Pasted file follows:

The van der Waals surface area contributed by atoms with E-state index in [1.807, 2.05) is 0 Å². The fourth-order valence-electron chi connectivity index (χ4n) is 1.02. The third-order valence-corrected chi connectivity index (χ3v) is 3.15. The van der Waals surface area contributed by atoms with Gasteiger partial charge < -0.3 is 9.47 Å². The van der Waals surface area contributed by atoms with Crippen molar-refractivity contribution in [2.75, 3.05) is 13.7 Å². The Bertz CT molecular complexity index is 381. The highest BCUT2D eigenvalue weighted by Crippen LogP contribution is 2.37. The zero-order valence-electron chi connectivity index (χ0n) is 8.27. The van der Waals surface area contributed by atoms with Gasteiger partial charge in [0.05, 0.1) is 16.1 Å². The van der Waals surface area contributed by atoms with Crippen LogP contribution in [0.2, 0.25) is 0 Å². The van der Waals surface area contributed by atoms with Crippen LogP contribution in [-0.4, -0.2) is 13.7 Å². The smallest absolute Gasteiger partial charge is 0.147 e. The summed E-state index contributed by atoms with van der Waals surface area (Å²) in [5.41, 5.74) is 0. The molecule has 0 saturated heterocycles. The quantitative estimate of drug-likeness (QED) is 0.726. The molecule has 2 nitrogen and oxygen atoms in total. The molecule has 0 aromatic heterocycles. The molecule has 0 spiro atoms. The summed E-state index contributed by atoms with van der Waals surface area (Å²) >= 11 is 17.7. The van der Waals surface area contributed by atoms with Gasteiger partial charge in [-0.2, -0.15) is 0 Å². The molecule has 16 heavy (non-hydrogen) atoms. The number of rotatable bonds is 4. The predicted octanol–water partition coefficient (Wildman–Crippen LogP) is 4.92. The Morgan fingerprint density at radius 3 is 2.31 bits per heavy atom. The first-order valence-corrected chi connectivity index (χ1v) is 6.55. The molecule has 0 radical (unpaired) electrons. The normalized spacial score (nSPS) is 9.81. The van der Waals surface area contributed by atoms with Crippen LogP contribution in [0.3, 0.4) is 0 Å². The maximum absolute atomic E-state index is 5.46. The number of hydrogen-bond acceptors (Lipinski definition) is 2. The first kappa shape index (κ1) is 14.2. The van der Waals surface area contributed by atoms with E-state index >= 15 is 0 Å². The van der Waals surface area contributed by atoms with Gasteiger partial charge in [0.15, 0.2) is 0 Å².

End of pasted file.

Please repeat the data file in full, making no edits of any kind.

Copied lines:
The van der Waals surface area contributed by atoms with E-state index in [1.807, 2.05) is 0 Å². The fourth-order valence-electron chi connectivity index (χ4n) is 1.02. The third-order valence-corrected chi connectivity index (χ3v) is 3.15. The van der Waals surface area contributed by atoms with Gasteiger partial charge < -0.3 is 9.47 Å². The van der Waals surface area contributed by atoms with Crippen molar-refractivity contribution in [2.75, 3.05) is 13.7 Å². The Bertz CT molecular complexity index is 381. The highest BCUT2D eigenvalue weighted by Crippen LogP contribution is 2.37. The zero-order valence-electron chi connectivity index (χ0n) is 8.27. The van der Waals surface area contributed by atoms with Gasteiger partial charge in [0.05, 0.1) is 16.1 Å². The van der Waals surface area contributed by atoms with Crippen LogP contribution in [0.2, 0.25) is 0 Å². The van der Waals surface area contributed by atoms with Crippen LogP contribution in [-0.4, -0.2) is 13.7 Å². The smallest absolute Gasteiger partial charge is 0.147 e. The summed E-state index contributed by atoms with van der Waals surface area (Å²) in [5.41, 5.74) is 0. The molecule has 0 saturated heterocycles. The quantitative estimate of drug-likeness (QED) is 0.726. The molecule has 2 nitrogen and oxygen atoms in total. The molecule has 0 aromatic heterocycles. The molecule has 0 spiro atoms. The summed E-state index contributed by atoms with van der Waals surface area (Å²) >= 11 is 17.7. The van der Waals surface area contributed by atoms with Gasteiger partial charge in [-0.2, -0.15) is 0 Å². The molecule has 16 heavy (non-hydrogen) atoms. The number of rotatable bonds is 4. The predicted octanol–water partition coefficient (Wildman–Crippen LogP) is 4.92. The Morgan fingerprint density at radius 3 is 2.31 bits per heavy atom. The first-order valence-corrected chi connectivity index (χ1v) is 6.55. The molecule has 0 radical (unpaired) electrons. The normalized spacial score (nSPS) is 9.81. The van der Waals surface area contributed by atoms with Crippen LogP contribution in [0.3, 0.4) is 0 Å². The maximum absolute atomic E-state index is 5.46. The number of hydrogen-bond acceptors (Lipinski definition) is 2. The first kappa shape index (κ1) is 14.2. The van der Waals surface area contributed by atoms with E-state index >= 15 is 0 Å². The van der Waals surface area contributed by atoms with Gasteiger partial charge in [0.15, 0.2) is 0 Å².